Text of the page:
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English 102 Petrosino: Home

Activity #1: Identifying Secondary Academic Sources

Lady Gaga: American Horror Story, Fashion, Monstrosity, and the Grotesque

  1. What features or aspects of the article indicate that it is a secondary source and an academic source? List as many features as you can.

  2. Go to the website for the journal Fashion Theory. Take a look at the information under Aims and Scope and Information for Authors. What is the purpose of the journal? Who is the audience for this journal? If you want to write for the journal, what are the requirements? What sort of process do you have to go through? Why might this process be important? 

  3. Search Google for Lady Gaga and fashion and browse/skim some of the articles you find. How do the articles in a typical Google search differ from the Geczy and Karaminas academic article in regard to both audience and purpose?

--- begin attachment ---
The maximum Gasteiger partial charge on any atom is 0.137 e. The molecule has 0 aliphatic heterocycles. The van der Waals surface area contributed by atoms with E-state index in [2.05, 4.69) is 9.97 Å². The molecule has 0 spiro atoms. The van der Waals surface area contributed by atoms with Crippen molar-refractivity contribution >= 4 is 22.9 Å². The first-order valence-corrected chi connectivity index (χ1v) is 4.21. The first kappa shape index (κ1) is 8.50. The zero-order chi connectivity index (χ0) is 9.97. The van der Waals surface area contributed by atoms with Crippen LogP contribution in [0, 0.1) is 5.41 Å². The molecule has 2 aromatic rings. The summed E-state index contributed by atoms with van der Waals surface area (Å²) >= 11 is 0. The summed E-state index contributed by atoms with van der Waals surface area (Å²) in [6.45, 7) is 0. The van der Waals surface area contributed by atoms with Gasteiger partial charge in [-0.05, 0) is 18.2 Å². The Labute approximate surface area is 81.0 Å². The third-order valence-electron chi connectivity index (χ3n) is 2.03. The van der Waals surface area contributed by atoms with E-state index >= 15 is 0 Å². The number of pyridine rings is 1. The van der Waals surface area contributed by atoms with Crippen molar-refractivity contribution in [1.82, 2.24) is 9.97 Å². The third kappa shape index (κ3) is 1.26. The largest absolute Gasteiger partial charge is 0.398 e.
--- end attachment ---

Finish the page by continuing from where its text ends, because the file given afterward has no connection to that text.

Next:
Activity #2: Searching Library Databases

  1. Use EBSCO Academic to find at least one academic/scholarly/peer-reviewed article related to your research interests. Based on the title and abstract, how does the article speak to your research topic or question?

  2. How do you obtain the full text of the article? What do you do if there is no pdf immediately available in EBSCO?

  3. What keywords did you use to find the article? Do you find that some words worked better than others? What are some of the main subjects (look at the left side of the page or below individual article titles) that show up in your search results?

  4. How do you keep track of relevant articles? For example, how do you save, e-mail, etc.?

  5. What other kinds of articles appear in EBSCO Academic besides academic articles? 


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Rob Detmering

Head, Research Assistance and Instruction

Ekstrom Library

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